by Corey Hall
When you plop down good money to see a movie called Hot Tub Time Machine, you should know that you're rolling the dice, but here are a few key bullet points that might be helpful:
1) It's a spoof
This farce about three aging buds and a young sidekick getting sucked through a mystical Jacuzzi wormhole back to the ultimate ski party rager of '86 is itself a loving tribute to the lost epoch of legwarmers, break dancing and teen sex comedies. Every minute is loaded with winks and nods spanning the whole genre both popular and obscure, from Meatballs to Hot Dog: The Movie. There's a pop quiz afterward.
1B) John Cusack
Cusack was himself a mainstay of '80s teen sex romps, including Sixteen Candles and The Sure Thing, and was the star of the cult favorite Better Off Dead, which featured a climactic ski showdown.
2) It's pretty raunchy
Of course, you could guess that from the title. What you might not have guessed was the amount of random violence, nudity, bodily fluids, sex acts and silly gay sex paranoia. Also: A grown man vomits on a squirrel.
3) Chevy Chase is in it
The once and future Clark W. Griswold is here, playing a quasi-magical handyman who drops cryptic clues about time and fate. That's not really a bad thing, but since he's not in any of the trailers I thought I'd point it out.
4) It's kind of lazy
All the cheap stereotypes of the era are on display, with spiky Mohawk punks, blazer-wearing new wavers, burned-out metalheads and preppies all conveniently rubbing elbows at a Poison concert, as if the '80s were a cultural monolith. Worse, all of the extras are decked out in truly hideous neon getups that were never actually worn at the time by anyone who was not a Benetton model.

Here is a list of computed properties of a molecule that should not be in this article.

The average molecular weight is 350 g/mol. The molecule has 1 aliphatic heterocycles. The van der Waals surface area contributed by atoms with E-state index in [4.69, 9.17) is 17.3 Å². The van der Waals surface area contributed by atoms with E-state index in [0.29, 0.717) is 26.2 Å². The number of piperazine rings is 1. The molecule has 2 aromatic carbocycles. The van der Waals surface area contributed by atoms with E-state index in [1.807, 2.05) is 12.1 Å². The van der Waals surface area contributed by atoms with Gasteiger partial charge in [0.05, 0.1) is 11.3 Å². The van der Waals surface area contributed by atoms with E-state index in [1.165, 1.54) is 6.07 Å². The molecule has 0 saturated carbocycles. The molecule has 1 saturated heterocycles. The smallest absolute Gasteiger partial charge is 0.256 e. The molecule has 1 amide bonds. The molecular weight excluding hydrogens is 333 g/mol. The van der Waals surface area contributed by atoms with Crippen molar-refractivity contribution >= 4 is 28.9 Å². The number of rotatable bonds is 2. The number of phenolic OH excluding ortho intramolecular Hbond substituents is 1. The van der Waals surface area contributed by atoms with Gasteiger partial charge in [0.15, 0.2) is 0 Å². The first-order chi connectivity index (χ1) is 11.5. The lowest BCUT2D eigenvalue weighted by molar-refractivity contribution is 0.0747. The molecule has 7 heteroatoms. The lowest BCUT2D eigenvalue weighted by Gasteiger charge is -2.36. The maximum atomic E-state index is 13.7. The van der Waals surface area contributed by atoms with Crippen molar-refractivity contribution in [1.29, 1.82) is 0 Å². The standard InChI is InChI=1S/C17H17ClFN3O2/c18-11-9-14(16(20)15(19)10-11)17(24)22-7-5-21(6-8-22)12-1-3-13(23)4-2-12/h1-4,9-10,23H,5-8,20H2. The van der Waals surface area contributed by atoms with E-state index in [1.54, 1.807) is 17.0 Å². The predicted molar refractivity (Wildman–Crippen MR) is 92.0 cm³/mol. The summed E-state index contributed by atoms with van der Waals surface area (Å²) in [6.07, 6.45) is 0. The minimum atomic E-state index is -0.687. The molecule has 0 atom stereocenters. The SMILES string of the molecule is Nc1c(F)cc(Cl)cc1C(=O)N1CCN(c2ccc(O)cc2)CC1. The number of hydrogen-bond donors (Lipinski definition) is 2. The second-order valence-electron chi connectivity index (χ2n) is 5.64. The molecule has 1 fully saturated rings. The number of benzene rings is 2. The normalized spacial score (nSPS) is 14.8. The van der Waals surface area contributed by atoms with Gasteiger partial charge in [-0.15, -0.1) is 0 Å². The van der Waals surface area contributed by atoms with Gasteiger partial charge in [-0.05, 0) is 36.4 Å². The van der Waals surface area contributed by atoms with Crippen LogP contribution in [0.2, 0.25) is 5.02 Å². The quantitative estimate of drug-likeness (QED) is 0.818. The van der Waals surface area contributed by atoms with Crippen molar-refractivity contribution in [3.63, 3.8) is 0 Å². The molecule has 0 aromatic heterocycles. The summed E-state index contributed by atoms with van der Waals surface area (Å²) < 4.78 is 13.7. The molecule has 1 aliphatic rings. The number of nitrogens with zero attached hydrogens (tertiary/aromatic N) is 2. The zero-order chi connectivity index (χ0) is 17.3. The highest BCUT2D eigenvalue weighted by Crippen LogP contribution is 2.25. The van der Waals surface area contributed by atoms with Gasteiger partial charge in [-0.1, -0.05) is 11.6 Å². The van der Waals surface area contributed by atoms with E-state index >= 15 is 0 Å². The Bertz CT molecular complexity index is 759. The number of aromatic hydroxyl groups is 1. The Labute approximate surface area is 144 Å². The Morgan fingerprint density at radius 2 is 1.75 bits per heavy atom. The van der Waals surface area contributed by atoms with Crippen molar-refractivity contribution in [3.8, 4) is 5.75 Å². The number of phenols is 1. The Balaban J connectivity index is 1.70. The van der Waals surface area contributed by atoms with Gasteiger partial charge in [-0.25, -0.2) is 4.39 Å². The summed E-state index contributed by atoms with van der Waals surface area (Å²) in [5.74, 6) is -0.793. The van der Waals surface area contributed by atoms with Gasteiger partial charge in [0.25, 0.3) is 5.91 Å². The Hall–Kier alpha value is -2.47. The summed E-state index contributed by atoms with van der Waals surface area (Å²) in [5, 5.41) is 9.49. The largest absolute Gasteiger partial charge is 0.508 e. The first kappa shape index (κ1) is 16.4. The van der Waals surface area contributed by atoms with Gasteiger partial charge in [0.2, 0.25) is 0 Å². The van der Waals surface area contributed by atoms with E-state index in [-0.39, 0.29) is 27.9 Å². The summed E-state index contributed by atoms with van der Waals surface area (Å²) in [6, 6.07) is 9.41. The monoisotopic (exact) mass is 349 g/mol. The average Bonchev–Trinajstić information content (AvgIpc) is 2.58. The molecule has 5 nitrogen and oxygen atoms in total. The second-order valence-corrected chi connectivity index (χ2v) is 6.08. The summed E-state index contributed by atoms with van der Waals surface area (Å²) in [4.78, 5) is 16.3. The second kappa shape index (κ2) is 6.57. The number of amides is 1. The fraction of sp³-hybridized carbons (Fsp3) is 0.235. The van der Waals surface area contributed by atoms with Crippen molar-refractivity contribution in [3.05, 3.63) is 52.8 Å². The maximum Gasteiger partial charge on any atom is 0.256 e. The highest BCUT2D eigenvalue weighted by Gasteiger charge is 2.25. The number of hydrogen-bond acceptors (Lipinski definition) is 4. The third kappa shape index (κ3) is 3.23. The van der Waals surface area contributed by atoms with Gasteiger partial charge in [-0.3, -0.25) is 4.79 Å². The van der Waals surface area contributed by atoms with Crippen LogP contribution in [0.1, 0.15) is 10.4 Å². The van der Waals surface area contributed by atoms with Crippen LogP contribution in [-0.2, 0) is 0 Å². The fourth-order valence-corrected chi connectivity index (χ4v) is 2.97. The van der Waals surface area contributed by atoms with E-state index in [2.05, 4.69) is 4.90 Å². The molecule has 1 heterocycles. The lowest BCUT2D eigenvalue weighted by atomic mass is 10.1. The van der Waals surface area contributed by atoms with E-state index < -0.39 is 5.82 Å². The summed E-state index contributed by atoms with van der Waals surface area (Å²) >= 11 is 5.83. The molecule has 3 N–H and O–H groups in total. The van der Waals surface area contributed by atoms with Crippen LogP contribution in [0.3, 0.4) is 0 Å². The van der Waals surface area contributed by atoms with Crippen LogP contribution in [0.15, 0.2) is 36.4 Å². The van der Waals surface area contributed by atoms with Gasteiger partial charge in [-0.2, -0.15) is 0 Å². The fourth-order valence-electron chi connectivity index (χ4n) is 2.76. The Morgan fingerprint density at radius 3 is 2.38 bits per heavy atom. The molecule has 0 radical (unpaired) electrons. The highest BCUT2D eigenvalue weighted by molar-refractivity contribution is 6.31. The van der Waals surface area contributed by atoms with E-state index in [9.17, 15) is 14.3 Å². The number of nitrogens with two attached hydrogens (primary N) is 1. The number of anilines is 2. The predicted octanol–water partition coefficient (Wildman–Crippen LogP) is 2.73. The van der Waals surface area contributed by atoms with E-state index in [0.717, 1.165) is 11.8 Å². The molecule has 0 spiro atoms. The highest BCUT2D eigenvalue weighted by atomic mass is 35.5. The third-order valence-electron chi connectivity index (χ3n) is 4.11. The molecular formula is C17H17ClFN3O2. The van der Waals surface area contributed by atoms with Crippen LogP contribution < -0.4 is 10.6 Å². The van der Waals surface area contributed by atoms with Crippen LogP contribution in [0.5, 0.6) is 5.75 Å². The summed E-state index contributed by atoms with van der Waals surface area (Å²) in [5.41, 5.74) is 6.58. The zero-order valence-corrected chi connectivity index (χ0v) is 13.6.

5) Math is not a strong suit
One character is described as 20 years old in 2010, then travels back to witness his conception in 1986. Yes, I am nitpicking.
6) It's kind of smart
When not busy being dumb, gross or homophobic, Hot Tub Time Machine is actually pretty clever, juicing laughs out of its high-concept premise and mocking itself. The characters are also a bit more rounded and alive than you'd expect, and when Cusack sharply points out that the '80s with "Reagan and AIDS" had plenty of downside, and that eroding friendship is the real issue, it's clear the movie has slightly more on it's mind than a simple nostalgia party, and that is, dare I say it?, totally awesome, dude.
Corey Hall writes about film for Metro Times. Send comments to email@example.com.